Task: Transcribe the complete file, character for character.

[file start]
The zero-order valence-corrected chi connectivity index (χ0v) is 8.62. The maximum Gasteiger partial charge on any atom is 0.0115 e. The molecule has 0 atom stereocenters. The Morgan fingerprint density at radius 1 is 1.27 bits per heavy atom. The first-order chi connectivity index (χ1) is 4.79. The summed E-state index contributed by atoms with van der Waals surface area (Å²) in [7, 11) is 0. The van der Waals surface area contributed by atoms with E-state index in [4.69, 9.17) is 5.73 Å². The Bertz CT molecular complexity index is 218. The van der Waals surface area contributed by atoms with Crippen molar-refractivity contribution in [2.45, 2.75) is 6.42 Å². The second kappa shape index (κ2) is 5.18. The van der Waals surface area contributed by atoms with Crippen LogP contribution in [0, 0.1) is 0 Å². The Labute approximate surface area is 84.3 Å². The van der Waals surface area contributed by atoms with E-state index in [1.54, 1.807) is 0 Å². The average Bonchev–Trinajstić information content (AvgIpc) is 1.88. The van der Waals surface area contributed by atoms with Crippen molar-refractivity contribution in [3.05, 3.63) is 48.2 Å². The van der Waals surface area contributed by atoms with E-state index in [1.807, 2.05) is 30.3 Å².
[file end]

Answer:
The zero-order valence-corrected chi connectivity index (χ0v) is 8.62. The maximum Gasteiger partial charge on any atom is 0.0115 e. The molecule has 0 atom stereocenters. The Morgan fingerprint density at radius 1 is 1.27 bits per heavy atom. The first-order chi connectivity index (χ1) is 4.79. The summed E-state index contributed by atoms with van der Waals surface area (Å²) in [7, 11) is 0. The van der Waals surface area contributed by atoms with E-state index in [4.69, 9.17) is 5.73 Å². The Bertz CT molecular complexity index is 218. The van der Waals surface area contributed by atoms with Crippen molar-refractivity contribution in [2.45, 2.75) is 6.42 Å². The second kappa shape index (κ2) is 5.18. The van der Waals surface area contributed by atoms with Crippen LogP contribution in [0, 0.1) is 0 Å². The Labute approximate surface area is 84.3 Å². The van der Waals surface area contributed by atoms with E-state index in [1.54, 1.807) is 0 Å². The average Bonchev–Trinajstić information content (AvgIpc) is 1.88. The van der Waals surface area contributed by atoms with Crippen molar-refractivity contribution in [3.05, 3.63) is 48.2 Å². The van der Waals surface area contributed by atoms with E-state index in [1.807, 2.05) is 30.3 Å².